Climate change is likely to affect agricultural productivity in Maharashtra, especially in four major crops - soybean, cotton, wheat and gram, according to a report.
Maharashtra faces an increasing risk from climate change that is likely to impact the production of the four crops grown in the state, according to a report by a global not-for-profit organisation Institute for Sustainable Communities (ISC).
The report, titled 'Climate Change Impacts on Maharashtra Agriculture', has examined week-wise 30-year averages of years 1989-2018 and predicted rainfall and temperature data for years 2021-50 for eight districts across Khandesh, Marathwada and Vidarbha regions of the state.
ISC Associate Director (Water and Agriculture Program) Romit Sen said the report maps climate modelling and projections (both historical and futuristic) with crop phenology coupled with community-based participatory assessments.
The analysis maps the parameters at a much granular weekly scale to weave a comprehensive understanding on the likely impacts of climate change on each of the crops and the farmers, Sen added.
"Climate analysis predicts mismatch in rainfall and temperature patterns with crop phenology across the monsoon (kharif) and winter (rabi) season," Sen said.
The report further showed that the late onset of monsoon and intermittent dry and wet spells have impacted the germination of soybean and cotton.
Excess rainfall during the mid-kharif season will lead to an increase in fungal diseases, weeds and pests.
This is likely to impact the production of pods in soybean and boll formation in cotton, it noted.
Additionally, it stated that waterlogged soils and humid conditions will promote rot, leading to a loss of soil nutrients and fertilisers from the soil.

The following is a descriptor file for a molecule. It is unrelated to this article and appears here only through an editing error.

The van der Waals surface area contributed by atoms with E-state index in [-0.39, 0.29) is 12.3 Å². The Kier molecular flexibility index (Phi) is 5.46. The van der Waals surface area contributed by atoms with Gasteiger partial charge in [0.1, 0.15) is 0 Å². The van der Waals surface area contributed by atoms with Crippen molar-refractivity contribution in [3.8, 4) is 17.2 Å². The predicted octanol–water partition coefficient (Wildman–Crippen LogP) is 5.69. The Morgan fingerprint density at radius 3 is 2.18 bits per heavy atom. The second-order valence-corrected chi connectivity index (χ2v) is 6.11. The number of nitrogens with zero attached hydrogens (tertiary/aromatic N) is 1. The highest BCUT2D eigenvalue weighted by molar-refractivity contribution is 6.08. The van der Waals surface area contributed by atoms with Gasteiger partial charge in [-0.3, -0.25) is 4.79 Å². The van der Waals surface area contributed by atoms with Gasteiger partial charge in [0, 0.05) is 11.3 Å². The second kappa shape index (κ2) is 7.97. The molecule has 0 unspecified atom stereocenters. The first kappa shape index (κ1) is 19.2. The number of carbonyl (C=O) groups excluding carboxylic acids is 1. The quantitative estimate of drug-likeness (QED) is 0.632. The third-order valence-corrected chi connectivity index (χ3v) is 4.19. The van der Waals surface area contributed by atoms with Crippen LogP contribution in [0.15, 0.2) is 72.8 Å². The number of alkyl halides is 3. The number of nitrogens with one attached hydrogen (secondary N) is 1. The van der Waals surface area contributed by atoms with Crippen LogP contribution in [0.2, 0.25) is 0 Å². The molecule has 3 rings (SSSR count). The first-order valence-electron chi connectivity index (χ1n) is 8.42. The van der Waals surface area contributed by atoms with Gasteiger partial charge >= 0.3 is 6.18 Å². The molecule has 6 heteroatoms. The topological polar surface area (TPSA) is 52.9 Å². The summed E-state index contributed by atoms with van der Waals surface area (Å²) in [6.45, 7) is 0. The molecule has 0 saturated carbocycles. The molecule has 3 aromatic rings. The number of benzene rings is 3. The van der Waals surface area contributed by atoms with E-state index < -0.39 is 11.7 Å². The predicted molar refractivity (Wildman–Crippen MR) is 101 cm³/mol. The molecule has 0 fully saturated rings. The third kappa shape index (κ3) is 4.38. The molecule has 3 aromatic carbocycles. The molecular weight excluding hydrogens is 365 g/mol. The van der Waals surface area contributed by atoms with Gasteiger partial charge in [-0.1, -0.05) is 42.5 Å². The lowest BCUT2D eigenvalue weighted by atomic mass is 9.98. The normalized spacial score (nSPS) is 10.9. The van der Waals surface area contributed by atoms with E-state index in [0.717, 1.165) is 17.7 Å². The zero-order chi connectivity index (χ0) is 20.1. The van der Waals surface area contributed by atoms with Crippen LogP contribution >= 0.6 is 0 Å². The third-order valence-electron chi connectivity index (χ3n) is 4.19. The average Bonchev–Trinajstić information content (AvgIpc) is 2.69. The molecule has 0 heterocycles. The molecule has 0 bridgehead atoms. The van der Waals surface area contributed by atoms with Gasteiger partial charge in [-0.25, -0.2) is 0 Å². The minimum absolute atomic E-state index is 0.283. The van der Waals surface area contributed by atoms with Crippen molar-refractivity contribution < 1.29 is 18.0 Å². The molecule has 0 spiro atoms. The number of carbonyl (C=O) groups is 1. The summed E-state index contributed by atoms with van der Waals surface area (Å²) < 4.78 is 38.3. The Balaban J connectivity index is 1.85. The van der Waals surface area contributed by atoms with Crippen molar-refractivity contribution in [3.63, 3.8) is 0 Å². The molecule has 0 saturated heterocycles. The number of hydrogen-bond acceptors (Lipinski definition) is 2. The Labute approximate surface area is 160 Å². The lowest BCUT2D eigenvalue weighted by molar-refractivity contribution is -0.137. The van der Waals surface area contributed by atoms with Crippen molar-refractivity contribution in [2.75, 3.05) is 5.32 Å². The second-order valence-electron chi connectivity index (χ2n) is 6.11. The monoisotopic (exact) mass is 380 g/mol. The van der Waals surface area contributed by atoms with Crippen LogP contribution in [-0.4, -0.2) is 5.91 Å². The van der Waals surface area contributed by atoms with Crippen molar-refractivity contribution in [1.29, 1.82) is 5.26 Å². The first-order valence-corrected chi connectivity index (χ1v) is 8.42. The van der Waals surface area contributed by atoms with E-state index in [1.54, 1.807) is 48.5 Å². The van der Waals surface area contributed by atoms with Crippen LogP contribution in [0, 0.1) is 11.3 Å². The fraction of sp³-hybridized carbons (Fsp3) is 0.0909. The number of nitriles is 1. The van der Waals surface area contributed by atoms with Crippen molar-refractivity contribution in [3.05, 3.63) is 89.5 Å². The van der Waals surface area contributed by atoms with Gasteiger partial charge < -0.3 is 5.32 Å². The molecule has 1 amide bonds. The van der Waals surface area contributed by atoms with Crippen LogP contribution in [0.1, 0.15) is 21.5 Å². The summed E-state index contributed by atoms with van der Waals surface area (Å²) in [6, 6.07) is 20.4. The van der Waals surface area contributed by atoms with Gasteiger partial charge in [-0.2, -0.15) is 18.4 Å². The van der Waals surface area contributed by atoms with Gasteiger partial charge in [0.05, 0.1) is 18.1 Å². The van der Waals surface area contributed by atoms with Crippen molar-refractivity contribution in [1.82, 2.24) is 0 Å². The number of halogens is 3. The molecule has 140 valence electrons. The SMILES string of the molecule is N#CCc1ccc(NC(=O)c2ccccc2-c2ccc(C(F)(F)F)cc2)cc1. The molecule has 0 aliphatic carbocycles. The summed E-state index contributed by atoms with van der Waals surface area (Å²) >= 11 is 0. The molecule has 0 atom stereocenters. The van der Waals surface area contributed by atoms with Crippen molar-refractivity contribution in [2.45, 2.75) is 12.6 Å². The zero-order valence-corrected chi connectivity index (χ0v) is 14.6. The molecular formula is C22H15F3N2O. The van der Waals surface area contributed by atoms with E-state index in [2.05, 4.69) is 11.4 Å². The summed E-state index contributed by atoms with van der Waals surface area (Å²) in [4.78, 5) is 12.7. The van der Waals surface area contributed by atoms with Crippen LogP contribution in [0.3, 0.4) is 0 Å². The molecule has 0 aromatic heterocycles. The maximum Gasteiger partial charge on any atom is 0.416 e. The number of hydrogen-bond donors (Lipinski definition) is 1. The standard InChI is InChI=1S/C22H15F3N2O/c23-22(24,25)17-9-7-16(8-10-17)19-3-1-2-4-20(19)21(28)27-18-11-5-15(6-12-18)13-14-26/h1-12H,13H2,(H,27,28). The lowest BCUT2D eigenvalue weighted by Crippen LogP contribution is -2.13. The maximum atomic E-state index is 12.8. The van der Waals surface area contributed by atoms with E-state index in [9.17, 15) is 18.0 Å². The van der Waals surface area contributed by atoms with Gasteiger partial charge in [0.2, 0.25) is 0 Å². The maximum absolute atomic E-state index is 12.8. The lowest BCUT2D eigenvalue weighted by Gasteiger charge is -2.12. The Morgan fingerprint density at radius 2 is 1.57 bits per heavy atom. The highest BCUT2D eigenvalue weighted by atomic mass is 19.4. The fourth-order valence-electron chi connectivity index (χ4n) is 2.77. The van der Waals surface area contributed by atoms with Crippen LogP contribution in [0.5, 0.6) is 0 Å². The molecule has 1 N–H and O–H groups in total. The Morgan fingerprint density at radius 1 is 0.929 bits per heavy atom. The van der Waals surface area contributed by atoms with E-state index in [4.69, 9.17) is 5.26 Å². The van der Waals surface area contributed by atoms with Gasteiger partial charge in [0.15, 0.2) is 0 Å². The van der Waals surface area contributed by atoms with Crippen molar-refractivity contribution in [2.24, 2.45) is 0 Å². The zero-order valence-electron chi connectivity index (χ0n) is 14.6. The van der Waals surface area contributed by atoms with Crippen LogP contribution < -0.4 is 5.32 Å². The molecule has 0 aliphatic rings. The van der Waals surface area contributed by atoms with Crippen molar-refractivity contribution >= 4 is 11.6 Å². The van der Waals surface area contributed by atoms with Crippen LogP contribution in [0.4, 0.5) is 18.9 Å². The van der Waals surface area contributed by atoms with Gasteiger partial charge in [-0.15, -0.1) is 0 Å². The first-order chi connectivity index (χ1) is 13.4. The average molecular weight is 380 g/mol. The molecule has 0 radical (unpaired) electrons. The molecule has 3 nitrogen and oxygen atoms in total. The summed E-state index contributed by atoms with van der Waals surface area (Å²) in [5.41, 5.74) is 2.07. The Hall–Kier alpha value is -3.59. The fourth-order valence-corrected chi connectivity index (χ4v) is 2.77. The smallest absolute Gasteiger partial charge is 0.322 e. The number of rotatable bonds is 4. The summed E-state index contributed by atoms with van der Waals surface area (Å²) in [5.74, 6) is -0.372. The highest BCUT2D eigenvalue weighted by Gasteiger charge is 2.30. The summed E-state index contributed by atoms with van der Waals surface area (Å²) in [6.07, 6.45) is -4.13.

The overall impact of excessive rainfall during the fruit formation and maturity stage for both the kharif crops - soybean and cotton - will affect the yield and quality of the produce, it noted.
Further, it said the biggest challenge for wheat cultivation in the years to come is high temperatures at the time of grain ripening.
Grain weight goes down with a rise in temperature, and temperatures during grain filling are predicted to increase, it said.
Gram cultivation will see a sudden increase in temperatures during pod filling, causing pods to fill less, it added.
ISC Country Director (India) Vivek P Adhia said, "There is very little, or almost no rainfall predicted for the rabi season, making the crops entirely dependent on irrigation. With groundwater being the major source of irrigation, the pressure on it will increase." Adhia added that reducing the impacts of changing climate on agriculture will require integrating those in informing farming decisions, improving quality of inputs, enhancing knowledge on better cultivation practices, and adoption of better management practices for resource conservation.